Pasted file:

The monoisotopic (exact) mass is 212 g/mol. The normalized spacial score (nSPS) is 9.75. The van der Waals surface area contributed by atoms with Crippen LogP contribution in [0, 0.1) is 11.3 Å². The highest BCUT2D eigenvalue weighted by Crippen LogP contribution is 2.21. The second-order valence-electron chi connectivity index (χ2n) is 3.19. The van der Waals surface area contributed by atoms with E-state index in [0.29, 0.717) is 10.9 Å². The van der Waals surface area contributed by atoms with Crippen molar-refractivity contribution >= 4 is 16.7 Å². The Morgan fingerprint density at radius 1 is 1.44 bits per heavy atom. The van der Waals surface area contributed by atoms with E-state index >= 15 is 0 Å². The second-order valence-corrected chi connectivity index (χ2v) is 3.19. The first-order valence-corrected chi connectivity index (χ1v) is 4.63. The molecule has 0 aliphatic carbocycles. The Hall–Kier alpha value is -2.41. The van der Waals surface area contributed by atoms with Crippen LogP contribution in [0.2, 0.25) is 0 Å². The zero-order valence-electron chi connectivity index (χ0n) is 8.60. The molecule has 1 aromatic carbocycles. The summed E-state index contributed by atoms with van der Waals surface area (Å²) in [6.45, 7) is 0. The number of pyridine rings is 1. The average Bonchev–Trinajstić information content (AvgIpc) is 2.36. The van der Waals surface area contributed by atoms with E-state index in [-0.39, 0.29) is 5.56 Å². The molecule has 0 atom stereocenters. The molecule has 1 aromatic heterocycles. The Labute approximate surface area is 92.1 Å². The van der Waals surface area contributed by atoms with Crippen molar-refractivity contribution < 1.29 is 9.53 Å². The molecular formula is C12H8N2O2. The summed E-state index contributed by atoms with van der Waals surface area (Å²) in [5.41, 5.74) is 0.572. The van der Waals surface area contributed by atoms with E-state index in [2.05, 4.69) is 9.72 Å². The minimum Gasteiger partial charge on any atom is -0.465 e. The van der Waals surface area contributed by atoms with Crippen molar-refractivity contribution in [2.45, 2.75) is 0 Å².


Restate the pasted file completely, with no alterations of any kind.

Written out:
The monoisotopic (exact) mass is 212 g/mol. The normalized spacial score (nSPS) is 9.75. The van der Waals surface area contributed by atoms with Crippen LogP contribution in [0, 0.1) is 11.3 Å². The highest BCUT2D eigenvalue weighted by Crippen LogP contribution is 2.21. The second-order valence-electron chi connectivity index (χ2n) is 3.19. The van der Waals surface area contributed by atoms with E-state index in [0.29, 0.717) is 10.9 Å². The van der Waals surface area contributed by atoms with Crippen molar-refractivity contribution >= 4 is 16.7 Å². The Morgan fingerprint density at radius 1 is 1.44 bits per heavy atom. The van der Waals surface area contributed by atoms with E-state index >= 15 is 0 Å². The second-order valence-corrected chi connectivity index (χ2v) is 3.19. The first-order valence-corrected chi connectivity index (χ1v) is 4.63. The molecule has 0 aliphatic carbocycles. The Hall–Kier alpha value is -2.41. The van der Waals surface area contributed by atoms with Crippen LogP contribution in [0.2, 0.25) is 0 Å². The zero-order valence-electron chi connectivity index (χ0n) is 8.60. The molecule has 1 aromatic carbocycles. The summed E-state index contributed by atoms with van der Waals surface area (Å²) in [6.45, 7) is 0. The number of pyridine rings is 1. The average Bonchev–Trinajstić information content (AvgIpc) is 2.36. The van der Waals surface area contributed by atoms with E-state index in [-0.39, 0.29) is 5.56 Å². The molecule has 0 atom stereocenters. The molecule has 1 aromatic heterocycles. The Labute approximate surface area is 92.1 Å². The van der Waals surface area contributed by atoms with Crippen molar-refractivity contribution < 1.29 is 9.53 Å². The molecular formula is C12H8N2O2. The summed E-state index contributed by atoms with van der Waals surface area (Å²) in [5.41, 5.74) is 0.572. The van der Waals surface area contributed by atoms with E-state index in [2.05, 4.69) is 9.72 Å². The minimum Gasteiger partial charge on any atom is -0.465 e. The van der Waals surface area contributed by atoms with Crippen molar-refractivity contribution in [2.45, 2.75) is 0 Å².